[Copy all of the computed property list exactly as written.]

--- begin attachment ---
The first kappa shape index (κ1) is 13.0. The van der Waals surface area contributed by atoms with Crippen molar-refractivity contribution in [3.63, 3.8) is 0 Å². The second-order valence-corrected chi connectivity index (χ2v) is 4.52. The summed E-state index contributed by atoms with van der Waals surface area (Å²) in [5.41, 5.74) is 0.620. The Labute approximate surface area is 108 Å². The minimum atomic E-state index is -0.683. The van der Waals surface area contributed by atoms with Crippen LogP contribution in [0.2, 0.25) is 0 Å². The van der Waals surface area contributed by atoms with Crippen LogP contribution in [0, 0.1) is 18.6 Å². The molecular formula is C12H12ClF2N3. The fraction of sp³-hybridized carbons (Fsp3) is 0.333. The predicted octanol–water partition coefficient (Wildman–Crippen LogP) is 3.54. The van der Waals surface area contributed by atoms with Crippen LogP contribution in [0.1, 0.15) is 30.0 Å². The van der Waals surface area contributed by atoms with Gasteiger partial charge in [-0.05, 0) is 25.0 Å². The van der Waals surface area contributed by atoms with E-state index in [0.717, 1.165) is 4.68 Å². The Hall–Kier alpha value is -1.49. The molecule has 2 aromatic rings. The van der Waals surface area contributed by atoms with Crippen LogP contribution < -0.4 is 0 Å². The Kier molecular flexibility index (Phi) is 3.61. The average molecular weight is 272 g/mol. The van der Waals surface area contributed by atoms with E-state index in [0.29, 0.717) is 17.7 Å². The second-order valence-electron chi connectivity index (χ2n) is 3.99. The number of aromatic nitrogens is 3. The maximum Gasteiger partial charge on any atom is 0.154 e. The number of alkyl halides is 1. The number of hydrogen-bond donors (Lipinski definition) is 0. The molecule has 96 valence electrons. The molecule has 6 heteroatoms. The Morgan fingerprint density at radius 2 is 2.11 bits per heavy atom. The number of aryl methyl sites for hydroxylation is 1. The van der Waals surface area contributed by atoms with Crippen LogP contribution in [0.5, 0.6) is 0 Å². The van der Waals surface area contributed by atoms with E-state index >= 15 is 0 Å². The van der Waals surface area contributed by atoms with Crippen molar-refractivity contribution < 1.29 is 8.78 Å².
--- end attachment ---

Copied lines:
The first kappa shape index (κ1) is 13.0. The van der Waals surface area contributed by atoms with Crippen molar-refractivity contribution in [3.63, 3.8) is 0 Å². The second-order valence-corrected chi connectivity index (χ2v) is 4.52. The summed E-state index contributed by atoms with van der Waals surface area (Å²) in [5.41, 5.74) is 0.620. The Labute approximate surface area is 108 Å². The minimum atomic E-state index is -0.683. The van der Waals surface area contributed by atoms with Crippen LogP contribution in [0.2, 0.25) is 0 Å². The van der Waals surface area contributed by atoms with Crippen LogP contribution in [0, 0.1) is 18.6 Å². The molecular formula is C12H12ClF2N3. The fraction of sp³-hybridized carbons (Fsp3) is 0.333. The predicted octanol–water partition coefficient (Wildman–Crippen LogP) is 3.54. The van der Waals surface area contributed by atoms with Crippen LogP contribution in [0.1, 0.15) is 30.0 Å². The van der Waals surface area contributed by atoms with Gasteiger partial charge in [-0.05, 0) is 25.0 Å². The van der Waals surface area contributed by atoms with E-state index in [0.717, 1.165) is 4.68 Å². The Hall–Kier alpha value is -1.49. The molecule has 2 aromatic rings. The van der Waals surface area contributed by atoms with Crippen LogP contribution < -0.4 is 0 Å². The Kier molecular flexibility index (Phi) is 3.61. The average molecular weight is 272 g/mol. The van der Waals surface area contributed by atoms with E-state index in [0.29, 0.717) is 17.7 Å². The second-order valence-electron chi connectivity index (χ2n) is 3.99. The number of aromatic nitrogens is 3. The maximum Gasteiger partial charge on any atom is 0.154 e. The number of alkyl halides is 1. The number of hydrogen-bond donors (Lipinski definition) is 0. The molecule has 96 valence electrons. The molecule has 6 heteroatoms. The Morgan fingerprint density at radius 2 is 2.11 bits per heavy atom. The number of aryl methyl sites for hydroxylation is 1. The van der Waals surface area contributed by atoms with Crippen LogP contribution in [0.5, 0.6) is 0 Å². The van der Waals surface area contributed by atoms with E-state index >= 15 is 0 Å². The van der Waals surface area contributed by atoms with Crippen molar-refractivity contribution < 1.29 is 8.78 Å².